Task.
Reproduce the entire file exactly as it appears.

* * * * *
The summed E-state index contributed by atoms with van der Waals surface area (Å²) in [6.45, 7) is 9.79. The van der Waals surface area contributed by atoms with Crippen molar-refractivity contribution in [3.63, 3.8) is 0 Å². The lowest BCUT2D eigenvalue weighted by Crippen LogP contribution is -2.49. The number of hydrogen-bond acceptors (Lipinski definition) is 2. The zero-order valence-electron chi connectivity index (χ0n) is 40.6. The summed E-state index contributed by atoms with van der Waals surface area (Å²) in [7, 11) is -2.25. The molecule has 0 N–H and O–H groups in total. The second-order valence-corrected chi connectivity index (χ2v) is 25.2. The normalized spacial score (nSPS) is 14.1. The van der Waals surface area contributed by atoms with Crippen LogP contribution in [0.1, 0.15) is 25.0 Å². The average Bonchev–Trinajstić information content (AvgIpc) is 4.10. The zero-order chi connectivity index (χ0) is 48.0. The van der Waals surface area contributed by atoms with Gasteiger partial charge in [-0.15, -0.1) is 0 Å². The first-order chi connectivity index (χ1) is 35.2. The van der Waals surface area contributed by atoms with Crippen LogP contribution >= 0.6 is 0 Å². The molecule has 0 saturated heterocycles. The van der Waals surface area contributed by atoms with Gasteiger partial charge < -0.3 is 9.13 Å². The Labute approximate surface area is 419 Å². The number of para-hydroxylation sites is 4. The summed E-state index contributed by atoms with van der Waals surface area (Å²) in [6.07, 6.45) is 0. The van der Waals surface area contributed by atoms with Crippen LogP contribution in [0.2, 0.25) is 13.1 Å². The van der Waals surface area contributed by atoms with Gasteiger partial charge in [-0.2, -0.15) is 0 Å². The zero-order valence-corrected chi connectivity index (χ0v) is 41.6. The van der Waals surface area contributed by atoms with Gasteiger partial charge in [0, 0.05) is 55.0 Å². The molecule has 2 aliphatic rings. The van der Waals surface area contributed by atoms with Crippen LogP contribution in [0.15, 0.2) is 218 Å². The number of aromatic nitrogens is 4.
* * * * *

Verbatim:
The summed E-state index contributed by atoms with van der Waals surface area (Å²) in [6.45, 7) is 9.79. The van der Waals surface area contributed by atoms with Crippen molar-refractivity contribution in [3.63, 3.8) is 0 Å². The lowest BCUT2D eigenvalue weighted by Crippen LogP contribution is -2.49. The number of hydrogen-bond acceptors (Lipinski definition) is 2. The zero-order valence-electron chi connectivity index (χ0n) is 40.6. The summed E-state index contributed by atoms with van der Waals surface area (Å²) in [7, 11) is -2.25. The molecule has 0 N–H and O–H groups in total. The second-order valence-corrected chi connectivity index (χ2v) is 25.2. The normalized spacial score (nSPS) is 14.1. The van der Waals surface area contributed by atoms with Crippen LogP contribution in [0.1, 0.15) is 25.0 Å². The average Bonchev–Trinajstić information content (AvgIpc) is 4.10. The zero-order chi connectivity index (χ0) is 48.0. The van der Waals surface area contributed by atoms with Gasteiger partial charge in [-0.15, -0.1) is 0 Å². The first-order chi connectivity index (χ1) is 35.2. The van der Waals surface area contributed by atoms with Crippen LogP contribution >= 0.6 is 0 Å². The molecule has 0 saturated heterocycles. The van der Waals surface area contributed by atoms with Gasteiger partial charge < -0.3 is 9.13 Å². The Labute approximate surface area is 419 Å². The number of para-hydroxylation sites is 4. The summed E-state index contributed by atoms with van der Waals surface area (Å²) in [6.07, 6.45) is 0. The van der Waals surface area contributed by atoms with Crippen LogP contribution in [0.2, 0.25) is 13.1 Å². The van der Waals surface area contributed by atoms with Gasteiger partial charge in [-0.2, -0.15) is 0 Å². The zero-order valence-corrected chi connectivity index (χ0v) is 41.6. The van der Waals surface area contributed by atoms with Gasteiger partial charge in [0, 0.05) is 55.0 Å². The molecule has 2 aliphatic rings. The van der Waals surface area contributed by atoms with Crippen LogP contribution in [0.15, 0.2) is 218 Å². The number of aromatic nitrogens is 4.